The Public Health Nursing Series is a 20-blog collection, written by William (Billy) Rosa, author of the forthcoming title, Nurses as Leaders: Evolutionary Visions of Leadership (June 2016), that sparks a dialogue about each and every nurse's role in advancing and creating the future of global health. With a focus on cultural considerations and the current status of healthcare in nations worldwide, nurses will learn how they are called to contribute to each of the United Nations' 17 Sustainable Development Goals, an international initiative that seeks to end poverty, protect the planet, and ensure prosperity for all over the next 15 years.This series makes the case that every nurse, regardless of title, position, or credential, is a public health leader.
Sustainable Development Goal #8 – Decent Work & Economic Growth (Part 11)
Americans know the realities of economic depression. The last decade has seen millions of people throughout the United States grappling to get by, pay mortgages, and find reliable employment that meets their financial needs. Imagine, in a global economy where about half of the world’s population lives on the equivalent of $2 per day, this struggle is not a hypothetical or a temporary hardship – it is reality. It impacts children, men, and women of all ages and challenges them in every way possible. It prevents them from getting the nutrition they need, the safe living quarters they deserve, and the healthcare that is a human right. It is an unending cycle of poverty where having work does not necessarily mean security and the number of quality jobs available require educational preparation simply too expensive for many people to afford. It can be an inescapable cycle and may carry with it damaging and lifelong health implications.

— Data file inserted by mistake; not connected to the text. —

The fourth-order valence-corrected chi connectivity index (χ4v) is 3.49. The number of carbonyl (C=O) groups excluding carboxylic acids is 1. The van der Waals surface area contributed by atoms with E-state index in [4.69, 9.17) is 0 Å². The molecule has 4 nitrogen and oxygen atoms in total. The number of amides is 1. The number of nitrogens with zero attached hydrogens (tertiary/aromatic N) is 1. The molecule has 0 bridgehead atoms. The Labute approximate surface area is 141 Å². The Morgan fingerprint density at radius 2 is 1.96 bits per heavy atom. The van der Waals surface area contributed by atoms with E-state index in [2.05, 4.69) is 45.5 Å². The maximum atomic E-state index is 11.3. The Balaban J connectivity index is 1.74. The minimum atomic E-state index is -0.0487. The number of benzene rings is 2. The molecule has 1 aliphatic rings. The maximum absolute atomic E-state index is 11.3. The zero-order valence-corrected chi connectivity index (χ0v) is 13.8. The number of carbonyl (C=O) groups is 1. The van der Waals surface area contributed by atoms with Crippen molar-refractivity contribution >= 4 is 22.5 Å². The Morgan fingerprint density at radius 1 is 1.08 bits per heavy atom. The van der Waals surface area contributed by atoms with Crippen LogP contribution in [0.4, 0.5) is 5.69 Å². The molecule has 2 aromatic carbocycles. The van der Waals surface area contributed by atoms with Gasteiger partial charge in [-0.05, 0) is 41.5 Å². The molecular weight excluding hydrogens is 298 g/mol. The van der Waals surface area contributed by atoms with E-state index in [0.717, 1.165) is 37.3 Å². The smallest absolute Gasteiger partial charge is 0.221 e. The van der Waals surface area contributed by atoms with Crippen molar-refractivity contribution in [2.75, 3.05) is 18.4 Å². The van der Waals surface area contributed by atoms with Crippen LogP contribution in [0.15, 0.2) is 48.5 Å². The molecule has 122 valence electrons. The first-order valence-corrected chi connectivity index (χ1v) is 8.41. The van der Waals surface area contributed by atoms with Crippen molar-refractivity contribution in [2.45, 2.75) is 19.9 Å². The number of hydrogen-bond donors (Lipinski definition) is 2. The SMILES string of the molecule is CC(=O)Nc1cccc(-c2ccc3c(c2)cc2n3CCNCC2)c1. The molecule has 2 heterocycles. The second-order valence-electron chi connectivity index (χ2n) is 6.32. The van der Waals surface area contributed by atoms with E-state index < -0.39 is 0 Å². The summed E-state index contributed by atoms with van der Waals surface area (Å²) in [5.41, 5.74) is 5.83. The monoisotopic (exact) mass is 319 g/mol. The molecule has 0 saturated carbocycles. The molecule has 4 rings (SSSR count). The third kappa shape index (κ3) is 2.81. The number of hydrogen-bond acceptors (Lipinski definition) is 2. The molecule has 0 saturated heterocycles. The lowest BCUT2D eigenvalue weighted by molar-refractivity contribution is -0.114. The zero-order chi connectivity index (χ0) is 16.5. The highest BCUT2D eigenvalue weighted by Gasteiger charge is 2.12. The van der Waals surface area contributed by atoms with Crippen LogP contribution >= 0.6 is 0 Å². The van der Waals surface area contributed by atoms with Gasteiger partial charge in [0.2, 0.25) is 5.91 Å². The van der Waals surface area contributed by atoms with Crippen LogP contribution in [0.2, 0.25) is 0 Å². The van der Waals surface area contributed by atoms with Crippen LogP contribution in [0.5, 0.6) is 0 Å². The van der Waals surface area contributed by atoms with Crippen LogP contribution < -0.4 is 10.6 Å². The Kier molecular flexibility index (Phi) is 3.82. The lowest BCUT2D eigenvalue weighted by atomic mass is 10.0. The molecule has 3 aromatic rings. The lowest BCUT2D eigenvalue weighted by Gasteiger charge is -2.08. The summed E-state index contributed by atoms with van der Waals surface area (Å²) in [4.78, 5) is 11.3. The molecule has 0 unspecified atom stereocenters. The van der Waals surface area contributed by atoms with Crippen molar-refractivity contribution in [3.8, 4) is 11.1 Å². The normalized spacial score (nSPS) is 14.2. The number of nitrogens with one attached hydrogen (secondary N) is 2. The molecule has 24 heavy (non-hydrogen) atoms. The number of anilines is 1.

Sustainable Development Goal (SDG) #8 seeks to “promote inclusive and sustainable economic growth, employment and decent work for all” by 2030 (United Nations Sustainable Development [UNSD], 2016). Some of the goal targets include: